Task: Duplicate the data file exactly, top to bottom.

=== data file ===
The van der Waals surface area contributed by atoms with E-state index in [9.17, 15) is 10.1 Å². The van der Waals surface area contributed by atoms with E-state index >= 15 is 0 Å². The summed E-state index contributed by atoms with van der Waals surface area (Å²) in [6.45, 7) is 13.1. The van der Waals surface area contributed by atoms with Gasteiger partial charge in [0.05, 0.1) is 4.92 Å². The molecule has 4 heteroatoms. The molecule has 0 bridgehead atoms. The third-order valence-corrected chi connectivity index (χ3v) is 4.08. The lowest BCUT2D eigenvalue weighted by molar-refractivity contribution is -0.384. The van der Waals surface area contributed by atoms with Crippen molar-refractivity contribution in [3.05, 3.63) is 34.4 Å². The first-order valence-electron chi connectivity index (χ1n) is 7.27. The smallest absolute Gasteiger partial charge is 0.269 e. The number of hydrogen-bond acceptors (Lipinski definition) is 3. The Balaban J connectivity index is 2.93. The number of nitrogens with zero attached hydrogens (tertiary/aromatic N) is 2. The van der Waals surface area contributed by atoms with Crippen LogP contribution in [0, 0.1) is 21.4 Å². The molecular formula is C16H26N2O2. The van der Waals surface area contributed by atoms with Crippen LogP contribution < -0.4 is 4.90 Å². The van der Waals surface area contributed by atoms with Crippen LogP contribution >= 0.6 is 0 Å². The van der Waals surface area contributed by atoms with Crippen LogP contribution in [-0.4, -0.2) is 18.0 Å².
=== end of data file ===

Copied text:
The van der Waals surface area contributed by atoms with E-state index in [9.17, 15) is 10.1 Å². The van der Waals surface area contributed by atoms with E-state index >= 15 is 0 Å². The summed E-state index contributed by atoms with van der Waals surface area (Å²) in [6.45, 7) is 13.1. The van der Waals surface area contributed by atoms with Gasteiger partial charge in [0.05, 0.1) is 4.92 Å². The molecule has 4 heteroatoms. The molecule has 0 bridgehead atoms. The third-order valence-corrected chi connectivity index (χ3v) is 4.08. The lowest BCUT2D eigenvalue weighted by molar-refractivity contribution is -0.384. The van der Waals surface area contributed by atoms with Crippen molar-refractivity contribution in [3.05, 3.63) is 34.4 Å². The first-order valence-electron chi connectivity index (χ1n) is 7.27. The smallest absolute Gasteiger partial charge is 0.269 e. The number of hydrogen-bond acceptors (Lipinski definition) is 3. The Balaban J connectivity index is 2.93. The number of nitrogens with zero attached hydrogens (tertiary/aromatic N) is 2. The van der Waals surface area contributed by atoms with Crippen LogP contribution in [0, 0.1) is 21.4 Å². The molecular formula is C16H26N2O2. The van der Waals surface area contributed by atoms with Crippen LogP contribution < -0.4 is 4.90 Å². The van der Waals surface area contributed by atoms with Crippen LogP contribution >= 0.6 is 0 Å². The van der Waals surface area contributed by atoms with Crippen LogP contribution in [-0.4, -0.2) is 18.0 Å².